HHS recently released interim final rules outlining the Early Retiree Reinsurance Program established by the health care reform legislation adopted in March. This is important for any employer that provides health benefits to early retirees (retirees between the age of 55 and 64). The new rules require plan sponsors to apply for and be approved for the Program prior to submitting any claims for reimbursement from the federal government. Plan sponsors of plans covering early retirees may begin applying June 1, 2010, regardless of whether they currently have a claim that would be eligible for reinsurance. Given the limited availability of funds, HHS may stop accepting applications at any time. Therefore, it is important that interested plan sponsors apply early. Contact Susan Freed (SusanFreed@davisbrownlaw.com), or any of our health lawyers, for details.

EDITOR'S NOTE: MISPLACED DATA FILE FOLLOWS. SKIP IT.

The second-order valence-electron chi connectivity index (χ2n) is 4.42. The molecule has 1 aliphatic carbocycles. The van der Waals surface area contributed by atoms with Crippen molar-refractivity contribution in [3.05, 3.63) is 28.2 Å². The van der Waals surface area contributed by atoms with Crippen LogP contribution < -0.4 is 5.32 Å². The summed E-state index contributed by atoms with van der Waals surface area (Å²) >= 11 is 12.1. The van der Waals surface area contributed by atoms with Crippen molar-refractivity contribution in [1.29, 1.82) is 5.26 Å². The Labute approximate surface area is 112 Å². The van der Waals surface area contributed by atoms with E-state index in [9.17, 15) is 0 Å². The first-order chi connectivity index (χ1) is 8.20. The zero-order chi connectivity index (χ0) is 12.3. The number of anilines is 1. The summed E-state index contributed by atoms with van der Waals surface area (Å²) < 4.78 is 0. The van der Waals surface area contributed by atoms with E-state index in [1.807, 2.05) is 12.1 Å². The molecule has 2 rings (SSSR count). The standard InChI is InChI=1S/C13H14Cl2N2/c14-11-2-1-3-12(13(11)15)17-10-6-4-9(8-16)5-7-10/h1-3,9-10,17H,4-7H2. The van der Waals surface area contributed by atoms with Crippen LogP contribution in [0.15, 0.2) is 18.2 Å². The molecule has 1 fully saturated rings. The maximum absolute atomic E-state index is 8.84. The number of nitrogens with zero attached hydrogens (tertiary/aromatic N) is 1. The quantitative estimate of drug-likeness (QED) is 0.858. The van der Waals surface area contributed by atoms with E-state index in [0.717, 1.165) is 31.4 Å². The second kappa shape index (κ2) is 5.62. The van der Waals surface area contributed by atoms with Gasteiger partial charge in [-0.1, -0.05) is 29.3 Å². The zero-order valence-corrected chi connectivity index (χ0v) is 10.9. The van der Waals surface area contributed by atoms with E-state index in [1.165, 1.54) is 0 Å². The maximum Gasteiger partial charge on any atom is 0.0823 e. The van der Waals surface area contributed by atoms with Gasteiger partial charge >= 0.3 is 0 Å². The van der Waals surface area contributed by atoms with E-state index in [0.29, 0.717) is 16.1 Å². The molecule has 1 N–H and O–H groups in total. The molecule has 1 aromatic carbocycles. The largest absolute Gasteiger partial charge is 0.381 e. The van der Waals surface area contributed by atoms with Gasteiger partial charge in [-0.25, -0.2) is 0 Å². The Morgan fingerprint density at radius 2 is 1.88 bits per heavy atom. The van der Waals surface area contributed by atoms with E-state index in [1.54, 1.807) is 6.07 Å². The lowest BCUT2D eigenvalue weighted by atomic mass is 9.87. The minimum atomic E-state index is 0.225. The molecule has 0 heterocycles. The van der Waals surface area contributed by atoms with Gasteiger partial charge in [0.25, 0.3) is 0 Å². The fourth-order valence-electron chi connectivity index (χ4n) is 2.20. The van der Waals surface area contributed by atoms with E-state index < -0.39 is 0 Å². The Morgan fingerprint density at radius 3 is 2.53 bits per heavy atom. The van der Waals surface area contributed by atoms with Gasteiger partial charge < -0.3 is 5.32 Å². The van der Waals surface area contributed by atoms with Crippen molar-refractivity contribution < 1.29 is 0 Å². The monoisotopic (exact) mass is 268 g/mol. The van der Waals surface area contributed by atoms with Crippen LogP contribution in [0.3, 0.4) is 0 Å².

For small tax-exempt entities:
Until recently, tax-exempt organizations that had annual gross receipts of $25,000 or less had no Annual Information Return (Form 990 series - an exempt's equivalent of an annual tax return) filing obligation. Under the Pension Protection Act, however, even these smaller exempt organizations now must file an electronic "e-postcard" return with the IRS, or risk having their exempt status automatically revoked by statute. Failure to file an e-postcard for 3 consecutive years will result in this automatic termination. The e-postcard filing is very simple, and is done over the Internet. For calendar year organizations whose 3rd skipped filing year ended December 31, 2009, their exempt status will be revoked May 15th. Exempts that operate on a fiscal-year basis will have a later deadline depending on their required filing date, which is generally the 15th day of the fifth month after their fiscal year ends. Contact Bill Boatwright (WilliamBoatwright@davisbrownlaw.com), one of our tax lawyers, for details.